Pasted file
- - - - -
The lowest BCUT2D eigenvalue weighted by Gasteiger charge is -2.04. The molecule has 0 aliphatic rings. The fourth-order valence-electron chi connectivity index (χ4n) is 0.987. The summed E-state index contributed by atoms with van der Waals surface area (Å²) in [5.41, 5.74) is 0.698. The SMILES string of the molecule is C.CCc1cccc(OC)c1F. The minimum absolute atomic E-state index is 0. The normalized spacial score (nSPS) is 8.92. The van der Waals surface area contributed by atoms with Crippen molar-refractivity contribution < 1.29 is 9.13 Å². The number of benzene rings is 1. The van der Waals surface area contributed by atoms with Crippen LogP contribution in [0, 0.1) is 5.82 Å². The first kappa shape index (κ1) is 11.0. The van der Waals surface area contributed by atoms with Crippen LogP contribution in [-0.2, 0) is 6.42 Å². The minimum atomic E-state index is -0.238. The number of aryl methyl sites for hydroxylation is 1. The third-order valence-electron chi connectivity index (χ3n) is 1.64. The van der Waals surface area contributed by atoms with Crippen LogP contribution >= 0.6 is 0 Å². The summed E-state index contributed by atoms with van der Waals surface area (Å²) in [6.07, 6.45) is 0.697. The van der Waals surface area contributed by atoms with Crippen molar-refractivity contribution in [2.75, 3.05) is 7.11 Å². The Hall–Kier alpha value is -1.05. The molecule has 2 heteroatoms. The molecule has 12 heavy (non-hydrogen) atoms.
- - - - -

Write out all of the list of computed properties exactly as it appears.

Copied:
The lowest BCUT2D eigenvalue weighted by Gasteiger charge is -2.04. The molecule has 0 aliphatic rings. The fourth-order valence-electron chi connectivity index (χ4n) is 0.987. The summed E-state index contributed by atoms with van der Waals surface area (Å²) in [5.41, 5.74) is 0.698. The SMILES string of the molecule is C.CCc1cccc(OC)c1F. The minimum absolute atomic E-state index is 0. The normalized spacial score (nSPS) is 8.92. The van der Waals surface area contributed by atoms with Crippen molar-refractivity contribution < 1.29 is 9.13 Å². The number of benzene rings is 1. The van der Waals surface area contributed by atoms with Crippen LogP contribution in [0, 0.1) is 5.82 Å². The first kappa shape index (κ1) is 11.0. The van der Waals surface area contributed by atoms with Crippen LogP contribution in [-0.2, 0) is 6.42 Å². The minimum atomic E-state index is -0.238. The number of aryl methyl sites for hydroxylation is 1. The third-order valence-electron chi connectivity index (χ3n) is 1.64. The van der Waals surface area contributed by atoms with Crippen LogP contribution >= 0.6 is 0 Å². The summed E-state index contributed by atoms with van der Waals surface area (Å²) in [6.07, 6.45) is 0.697. The van der Waals surface area contributed by atoms with Crippen molar-refractivity contribution in [2.75, 3.05) is 7.11 Å². The Hall–Kier alpha value is -1.05. The molecule has 2 heteroatoms. The molecule has 12 heavy (non-hydrogen) atoms.